I have been feverishly preparing for my first Figaro rehearsal, which is next Wednesday in Lafayette, Lousiana. It has been fun revisiting this score- in a lot of ways, it is like seeing an old friend again. Only this time, it's a friend I'll be living with for a year! As I mentioned before, I have sung this role before. Most recently, at the Minnesota Opera in 2007. However, the production I'm preparing for is in english, and the last time I sang this in english was in 2000.
It's amazing how muscle memory works. I'd like to think my technique has evolved a little in the past nine years (I'm sure that there are some of you who would vociferously disagree...Dan!), but I find myself tying myself up in all kinds of knots singing this score, and it has largely to do with the language. I have had to dissect the words, just like I would do with a new Italian aria and relearn how to sing the english vowels, while integrating my improved technique. There is also a slight possibility that I am just horribly out of shape (vocally as well as physically), but I refuse to think that way. That's crazy talk.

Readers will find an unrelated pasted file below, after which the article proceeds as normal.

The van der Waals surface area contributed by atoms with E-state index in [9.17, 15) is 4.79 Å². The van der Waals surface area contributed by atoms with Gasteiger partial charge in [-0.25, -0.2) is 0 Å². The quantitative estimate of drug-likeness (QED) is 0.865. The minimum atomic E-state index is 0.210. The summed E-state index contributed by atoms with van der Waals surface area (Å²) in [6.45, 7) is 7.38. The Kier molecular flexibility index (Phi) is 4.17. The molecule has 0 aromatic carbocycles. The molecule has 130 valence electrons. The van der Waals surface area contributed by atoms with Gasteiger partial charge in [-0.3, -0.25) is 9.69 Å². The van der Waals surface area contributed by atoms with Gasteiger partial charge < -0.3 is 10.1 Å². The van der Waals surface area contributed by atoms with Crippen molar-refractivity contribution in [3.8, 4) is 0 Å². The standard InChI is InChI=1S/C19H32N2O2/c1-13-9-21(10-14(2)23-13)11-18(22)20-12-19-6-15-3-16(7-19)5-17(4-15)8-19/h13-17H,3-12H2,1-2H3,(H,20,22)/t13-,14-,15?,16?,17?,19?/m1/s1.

The translation we are using is the beloved Ruth and Thomas Martin, fabled in story and song. I'm not going to trash R&T or discuss the pros and cons of singing an opera in english vs. original language; many more eloquent writers than I have done so, and at great length. I'll just say that, as absurd as opera is under the best of circumstances (and it is), it is doubly absurd in translation. Hey, I love singing in english. I love the immediacy of communicating in one's native tongue. But in translation, the syntax gets all jacked up in order to fit the english words what the composer has already set. And the rhyme schemes? Hilarious, usually. Granted, the people who write these translations have an impossible task. But when I stop and think about the whole cast of Figaro singing "All day long we were tormented, angry, foolish, and excited" at the top of their lungs, it makes me giggle. And there's a line in Barber where Figaro says over and over, "I hear a tinkle, it must be money!" I saw a Barber once where, during the Largo, Figaro sang "I am the king of lather and foam!!!!"
But my all time favorite has to be in Act III of Nozze, where Figaro walks in and says, "Hey Susanna, what's up?"
I've done a lot of opera in translation, and I totally think that it can work that way. The R&T Martin isn't bad. It's just ridiculous. But now that I think about it, if I was really fluent in Italian, it would probably sound just as silly. Hey man, that's opera.